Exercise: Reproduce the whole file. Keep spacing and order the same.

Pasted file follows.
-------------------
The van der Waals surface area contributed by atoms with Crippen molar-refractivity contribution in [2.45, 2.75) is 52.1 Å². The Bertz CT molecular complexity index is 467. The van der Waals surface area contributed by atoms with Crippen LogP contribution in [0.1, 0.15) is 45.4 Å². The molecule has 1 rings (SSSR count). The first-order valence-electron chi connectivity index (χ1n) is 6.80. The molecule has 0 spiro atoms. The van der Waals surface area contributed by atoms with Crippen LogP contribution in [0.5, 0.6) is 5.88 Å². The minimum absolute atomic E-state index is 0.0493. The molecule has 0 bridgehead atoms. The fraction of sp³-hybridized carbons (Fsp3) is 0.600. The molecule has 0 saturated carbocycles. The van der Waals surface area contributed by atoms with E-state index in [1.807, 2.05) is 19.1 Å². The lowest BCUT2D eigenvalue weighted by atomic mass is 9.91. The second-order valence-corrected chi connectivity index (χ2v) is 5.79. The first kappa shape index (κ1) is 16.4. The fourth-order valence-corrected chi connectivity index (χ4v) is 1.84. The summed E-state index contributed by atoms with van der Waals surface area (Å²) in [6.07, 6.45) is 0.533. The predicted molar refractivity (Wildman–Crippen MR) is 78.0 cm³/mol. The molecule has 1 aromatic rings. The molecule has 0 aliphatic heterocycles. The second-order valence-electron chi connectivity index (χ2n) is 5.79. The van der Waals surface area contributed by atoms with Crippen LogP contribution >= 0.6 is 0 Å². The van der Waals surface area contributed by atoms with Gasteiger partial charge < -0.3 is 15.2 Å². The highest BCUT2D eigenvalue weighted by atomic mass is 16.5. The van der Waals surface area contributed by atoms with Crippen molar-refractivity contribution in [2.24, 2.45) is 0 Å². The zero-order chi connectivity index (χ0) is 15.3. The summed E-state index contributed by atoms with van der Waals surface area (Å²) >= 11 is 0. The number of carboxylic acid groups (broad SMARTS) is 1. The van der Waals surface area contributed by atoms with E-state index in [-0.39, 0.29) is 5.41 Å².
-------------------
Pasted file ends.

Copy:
The van der Waals surface area contributed by atoms with Crippen molar-refractivity contribution in [2.45, 2.75) is 52.1 Å². The Bertz CT molecular complexity index is 467. The van der Waals surface area contributed by atoms with Crippen LogP contribution in [0.1, 0.15) is 45.4 Å². The molecule has 1 rings (SSSR count). The first-order valence-electron chi connectivity index (χ1n) is 6.80. The molecule has 0 spiro atoms. The van der Waals surface area contributed by atoms with Crippen LogP contribution in [0.5, 0.6) is 5.88 Å². The minimum absolute atomic E-state index is 0.0493. The molecule has 0 bridgehead atoms. The fraction of sp³-hybridized carbons (Fsp3) is 0.600. The molecule has 0 saturated carbocycles. The van der Waals surface area contributed by atoms with E-state index in [1.807, 2.05) is 19.1 Å². The lowest BCUT2D eigenvalue weighted by atomic mass is 9.91. The second-order valence-corrected chi connectivity index (χ2v) is 5.79. The first kappa shape index (κ1) is 16.4. The fourth-order valence-corrected chi connectivity index (χ4v) is 1.84. The summed E-state index contributed by atoms with van der Waals surface area (Å²) in [6.07, 6.45) is 0.533. The predicted molar refractivity (Wildman–Crippen MR) is 78.0 cm³/mol. The molecule has 1 aromatic rings. The molecule has 0 aliphatic heterocycles. The second-order valence-electron chi connectivity index (χ2n) is 5.79. The van der Waals surface area contributed by atoms with Crippen LogP contribution >= 0.6 is 0 Å². The van der Waals surface area contributed by atoms with Gasteiger partial charge < -0.3 is 15.2 Å². The highest BCUT2D eigenvalue weighted by atomic mass is 16.5. The van der Waals surface area contributed by atoms with Crippen molar-refractivity contribution in [2.24, 2.45) is 0 Å². The zero-order chi connectivity index (χ0) is 15.3. The summed E-state index contributed by atoms with van der Waals surface area (Å²) >= 11 is 0. The number of carboxylic acid groups (broad SMARTS) is 1. The van der Waals surface area contributed by atoms with E-state index in [-0.39, 0.29) is 5.41 Å².